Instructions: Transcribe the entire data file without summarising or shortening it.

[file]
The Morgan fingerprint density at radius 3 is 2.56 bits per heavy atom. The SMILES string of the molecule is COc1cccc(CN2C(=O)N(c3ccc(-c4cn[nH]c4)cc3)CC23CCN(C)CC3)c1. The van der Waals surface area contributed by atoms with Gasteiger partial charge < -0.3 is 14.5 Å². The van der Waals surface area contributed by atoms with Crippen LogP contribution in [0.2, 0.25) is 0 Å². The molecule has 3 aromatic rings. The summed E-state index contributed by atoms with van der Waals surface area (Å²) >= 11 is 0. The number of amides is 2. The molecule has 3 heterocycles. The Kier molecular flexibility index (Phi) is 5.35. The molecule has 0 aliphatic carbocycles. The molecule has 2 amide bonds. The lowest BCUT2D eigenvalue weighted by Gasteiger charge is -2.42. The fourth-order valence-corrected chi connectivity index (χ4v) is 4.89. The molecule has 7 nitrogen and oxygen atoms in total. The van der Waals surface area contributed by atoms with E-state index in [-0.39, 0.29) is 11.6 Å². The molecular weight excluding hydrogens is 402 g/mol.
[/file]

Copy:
The Morgan fingerprint density at radius 3 is 2.56 bits per heavy atom. The SMILES string of the molecule is COc1cccc(CN2C(=O)N(c3ccc(-c4cn[nH]c4)cc3)CC23CCN(C)CC3)c1. The van der Waals surface area contributed by atoms with Gasteiger partial charge < -0.3 is 14.5 Å². The van der Waals surface area contributed by atoms with Crippen LogP contribution in [0.2, 0.25) is 0 Å². The molecule has 3 aromatic rings. The summed E-state index contributed by atoms with van der Waals surface area (Å²) >= 11 is 0. The number of amides is 2. The molecule has 3 heterocycles. The Kier molecular flexibility index (Phi) is 5.35. The molecule has 0 aliphatic carbocycles. The molecule has 2 amide bonds. The lowest BCUT2D eigenvalue weighted by Gasteiger charge is -2.42. The fourth-order valence-corrected chi connectivity index (χ4v) is 4.89. The molecule has 7 nitrogen and oxygen atoms in total. The van der Waals surface area contributed by atoms with E-state index in [-0.39, 0.29) is 11.6 Å². The molecular weight excluding hydrogens is 402 g/mol.